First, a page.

ACLU Gains Support of Lawmakers in Court Fight Against Illegal Spying
NEW YORK - The American Civil Liberties Union announced today that it has received the support of several members of Congress in the organization's ongoing lawsuit challenging the National Security Agency's illegal domestic spying program. Led by Congressman John Conyers, (D-MI), the group of 72 legislators filed a friend-of-the-court brief on behalf of the ACLU.
"Today's support from so many leaders of our federal government shows that Americans will not tolerate the government snooping into their calls and emails without court approval," said Ann Beeson, Associate Legal Director of the ACLU. "The American people should be proud to be represented by lawmakers who are so determined to uphold our most precious and basic values."
The brief signed by the congressional members refuted, point-by-point, the arguments of legality made by the Bush Administration. The legislators argue strongly that there is no evidence that the Foreign Intelligence Surveillance Act court could not be effectively employed in a post September 11 environment. The lawmakers also use the brief to vehemently state that Congress by no means gave the administration carte blanche to collect intelligence as Commander-in-Chief and that the program is "operating against the express as well as the implied will of Congress."
Since 2001, the NSA has been secretly intercepting the phone and e-mail communications of Americans without any judicial check and in violation of the Fourth Amendment. According to the ACLU, the NSA spying program directed by President Bush violates the free speech and privacy rights of innocent Americans. A secret program to monitor Americans without warrants jeopardizes the freedom of expression that is essential to a healthy democracy. Such a policy also threatens the exchange of information and ideas that countless businesses, journalists and lawyers depend on for their livelihood. Under the program, the NSA is also engaging in wholesale datamining, capturing millions of calls and e-mails of ordinary American residents who have done nothing wrong. Saying that the Bush administration's illegal spying on Americans must end, the ACLU filed its lawsuit against the NSA in January of this year.
The ACLU lawsuit was filed on behalf of a group of prominent journalists, scholars, attorneys and national nonprofit organizations (including the ACLU) who frequently communicate by phone and e-mail with people in the Middle East. Because of the nature of their calls and e-mails, they believe the program is disrupting their ability to talk with sources, locate witnesses, conduct scholarship and engage in advocacy. The spying program has sparked national and international furor and has been condemned by lawmakers across the political spectrum.
The lawsuit, filed in U.S. District Court in the Eastern District of
Michigan, seeks a court order declaring that the NSA spying is illegal and
ordering its immediate and permanent halt. Attorneys in the case are Ann Beeson,
Jameel Jaffer and Melissa Goodman of the national ACLU, and Michael Steinberg of
the ACLU of Michigan. The Court will hear arguments on the legality of the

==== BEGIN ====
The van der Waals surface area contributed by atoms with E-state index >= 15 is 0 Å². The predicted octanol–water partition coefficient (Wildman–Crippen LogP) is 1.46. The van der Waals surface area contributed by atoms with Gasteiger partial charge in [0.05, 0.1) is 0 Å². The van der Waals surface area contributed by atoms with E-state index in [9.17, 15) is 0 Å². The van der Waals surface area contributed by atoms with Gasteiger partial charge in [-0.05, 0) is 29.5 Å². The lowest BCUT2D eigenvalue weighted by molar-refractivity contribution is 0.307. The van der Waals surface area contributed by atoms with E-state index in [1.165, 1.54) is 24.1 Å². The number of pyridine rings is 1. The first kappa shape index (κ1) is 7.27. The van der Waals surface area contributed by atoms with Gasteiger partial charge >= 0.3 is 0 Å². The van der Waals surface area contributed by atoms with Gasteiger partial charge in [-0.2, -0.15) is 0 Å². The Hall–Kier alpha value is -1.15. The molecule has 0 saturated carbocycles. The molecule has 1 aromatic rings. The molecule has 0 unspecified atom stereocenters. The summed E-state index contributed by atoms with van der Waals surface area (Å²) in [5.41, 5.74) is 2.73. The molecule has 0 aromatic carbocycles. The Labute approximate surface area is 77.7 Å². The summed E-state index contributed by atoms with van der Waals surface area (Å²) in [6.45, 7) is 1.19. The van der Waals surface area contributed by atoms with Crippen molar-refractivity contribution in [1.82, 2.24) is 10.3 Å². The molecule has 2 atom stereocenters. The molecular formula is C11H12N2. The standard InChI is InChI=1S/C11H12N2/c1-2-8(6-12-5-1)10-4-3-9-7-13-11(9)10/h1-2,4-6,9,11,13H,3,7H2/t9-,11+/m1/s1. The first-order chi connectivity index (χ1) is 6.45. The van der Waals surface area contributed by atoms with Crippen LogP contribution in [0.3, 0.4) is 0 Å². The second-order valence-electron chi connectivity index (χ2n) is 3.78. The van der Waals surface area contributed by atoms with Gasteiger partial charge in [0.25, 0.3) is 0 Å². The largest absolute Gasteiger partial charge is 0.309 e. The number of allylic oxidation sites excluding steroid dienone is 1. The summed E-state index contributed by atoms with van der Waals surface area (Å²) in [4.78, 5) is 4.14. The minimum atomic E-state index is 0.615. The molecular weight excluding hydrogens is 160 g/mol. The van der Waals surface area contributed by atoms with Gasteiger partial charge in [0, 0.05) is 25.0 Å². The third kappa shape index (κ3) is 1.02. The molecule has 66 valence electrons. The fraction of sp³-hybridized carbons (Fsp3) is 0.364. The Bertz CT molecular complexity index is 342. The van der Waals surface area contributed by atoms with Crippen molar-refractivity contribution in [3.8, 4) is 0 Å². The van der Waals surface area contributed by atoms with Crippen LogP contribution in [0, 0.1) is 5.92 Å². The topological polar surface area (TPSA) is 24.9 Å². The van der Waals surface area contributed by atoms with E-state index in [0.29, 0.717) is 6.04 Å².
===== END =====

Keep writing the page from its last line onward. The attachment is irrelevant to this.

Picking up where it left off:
program on June 12.
U.S. Representatives who signed on to the brief with Conyers include: Neil Abercrombie, HI; Gary Ackerman, NY; Brian Baird, WA; Tammy Baldwin, WI; Howard Berman, CA; Shelley Berkley, NV; Earl Blumenauer, OR; Rick Boucher, VA; Corrine Brown, FL; Michael Capuano, MA; Julia Carson, IN; William Lacy Clay, MO; Artur Davis, AL; Peter DeFazio, OR; Diana DeGette, CO; William Delahunt, MA; Sam Farr, CA; Chaka Fattah, PA; Barney Frank, MA; Al Green, TX; Raul Grijalva, AZ; Maurice Hinchey, NY; Ruben Hinojosa, TX; Michael Honda, CA; Jesse Jackson, Jr., IL; Sheila Jackson Lee, TX; Eddie Bernice Johnson, TX; Stephanie Tubbs Jones, OH; Dale E. Kildee, MI; Carolyn C. Kilpatrick, MI; Dennis Kucinich, OH; Tom Lantos, CA; Barbara Lee, CA; Zoe Lofgren, CA; John Lewis, GA; Carolyn Maloney, NY; Edward Markey, MA; Jim McDermott, WA; James McGovern, MA; Martin Meehan, MA; George Miller, CA; James Moran, VA; Jerrold Nadler, NY; Eleanor Holmes Norton, D.C.; James Oberstar, MN; John Olver, MA; Major Owens, NY; Donald Payne, NJ; Charles Rangel, NY; Linda Sanchez, CA; Bernard Sanders, VT; Janice Schakowsky, IL; Bobby Scott, VA; Jose Serrano, NY; Brad Sherman, CA; Louise Slaughter, NY; Hilda Solis, CA; Fortney Pete Stark, CA; Bennie Thompson, MS; John Tierney, MA; Tom Udall, NM; Chris Van Hollen, MD; Debbie Wasserman Shultz, FL; Melvin Watt, NC; Maxine Waters, CA; Diane Watson, CA; Henry Waxman, CA; Robert Wexler, FL; Lynn Woolsey, CA; David Wu, OR; and Albert Russell Wynn, MD.
"We applaud those lawmakers who have joined us in this case calling for an end to the illegal wiretapping program," said Caroline Fredrickson, Director of the ACLU Washington Legislative Office. "We hope that Congress will take the brief as a sign that oversight of this operation remains alarmingly absent. We urge lawmakers to bring the truth to light and help restore the rule of law."
Business and civil rights leaders including the National Association for the Advancement of Colored People and Michael Kieschnick, President and co-founder of Working Assets Funding Services Inc. also filed friend-of-the court briefs on behalf of the ACLU in the legal battle against NSA wiretapping in April of this year.
For more information on the lawsuit, including the legal complaint and fact sheets on the case law and on the NSA spying program, please go to: